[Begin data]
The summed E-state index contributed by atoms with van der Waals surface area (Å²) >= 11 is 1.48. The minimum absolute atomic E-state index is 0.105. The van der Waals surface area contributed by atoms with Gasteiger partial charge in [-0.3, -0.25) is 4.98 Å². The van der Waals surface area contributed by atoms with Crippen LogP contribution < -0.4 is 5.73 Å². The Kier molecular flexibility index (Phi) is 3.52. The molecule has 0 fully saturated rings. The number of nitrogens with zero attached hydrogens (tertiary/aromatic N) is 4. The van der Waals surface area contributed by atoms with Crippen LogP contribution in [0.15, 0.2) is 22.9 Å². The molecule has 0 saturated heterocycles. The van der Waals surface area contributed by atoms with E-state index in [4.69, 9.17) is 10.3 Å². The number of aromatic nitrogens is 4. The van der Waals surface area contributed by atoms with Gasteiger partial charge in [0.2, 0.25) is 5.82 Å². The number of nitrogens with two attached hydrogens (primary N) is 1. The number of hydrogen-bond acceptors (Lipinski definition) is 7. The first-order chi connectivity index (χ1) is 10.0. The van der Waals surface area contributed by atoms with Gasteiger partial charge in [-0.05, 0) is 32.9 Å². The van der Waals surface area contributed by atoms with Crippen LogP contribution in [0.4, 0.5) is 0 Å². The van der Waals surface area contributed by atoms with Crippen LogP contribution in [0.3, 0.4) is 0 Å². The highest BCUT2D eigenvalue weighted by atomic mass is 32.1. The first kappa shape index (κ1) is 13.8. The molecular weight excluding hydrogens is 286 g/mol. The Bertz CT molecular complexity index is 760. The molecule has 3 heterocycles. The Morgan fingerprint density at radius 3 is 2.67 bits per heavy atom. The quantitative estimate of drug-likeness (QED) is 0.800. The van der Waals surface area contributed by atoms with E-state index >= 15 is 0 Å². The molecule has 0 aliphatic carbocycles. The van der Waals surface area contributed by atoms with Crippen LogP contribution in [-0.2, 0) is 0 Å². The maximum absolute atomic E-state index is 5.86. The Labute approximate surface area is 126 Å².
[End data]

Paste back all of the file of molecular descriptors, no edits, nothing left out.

The summed E-state index contributed by atoms with van der Waals surface area (Å²) >= 11 is 1.48. The minimum absolute atomic E-state index is 0.105. The van der Waals surface area contributed by atoms with Gasteiger partial charge in [-0.3, -0.25) is 4.98 Å². The van der Waals surface area contributed by atoms with Crippen LogP contribution < -0.4 is 5.73 Å². The Kier molecular flexibility index (Phi) is 3.52. The molecule has 0 fully saturated rings. The number of nitrogens with zero attached hydrogens (tertiary/aromatic N) is 4. The van der Waals surface area contributed by atoms with Crippen LogP contribution in [0.15, 0.2) is 22.9 Å². The molecule has 0 saturated heterocycles. The van der Waals surface area contributed by atoms with E-state index in [4.69, 9.17) is 10.3 Å². The number of aromatic nitrogens is 4. The van der Waals surface area contributed by atoms with Gasteiger partial charge in [0.2, 0.25) is 5.82 Å². The number of nitrogens with two attached hydrogens (primary N) is 1. The number of hydrogen-bond acceptors (Lipinski definition) is 7. The first-order chi connectivity index (χ1) is 10.0. The van der Waals surface area contributed by atoms with Gasteiger partial charge in [-0.05, 0) is 32.9 Å². The van der Waals surface area contributed by atoms with Crippen LogP contribution in [0.4, 0.5) is 0 Å². The van der Waals surface area contributed by atoms with Crippen LogP contribution in [0.3, 0.4) is 0 Å². The highest BCUT2D eigenvalue weighted by atomic mass is 32.1. The first kappa shape index (κ1) is 13.8. The molecular weight excluding hydrogens is 286 g/mol. The Bertz CT molecular complexity index is 760. The molecule has 3 heterocycles. The Morgan fingerprint density at radius 3 is 2.67 bits per heavy atom. The quantitative estimate of drug-likeness (QED) is 0.800. The van der Waals surface area contributed by atoms with E-state index >= 15 is 0 Å². The molecule has 0 aliphatic carbocycles. The van der Waals surface area contributed by atoms with Crippen LogP contribution in [-0.2, 0) is 0 Å². The maximum absolute atomic E-state index is 5.86. The Labute approximate surface area is 126 Å².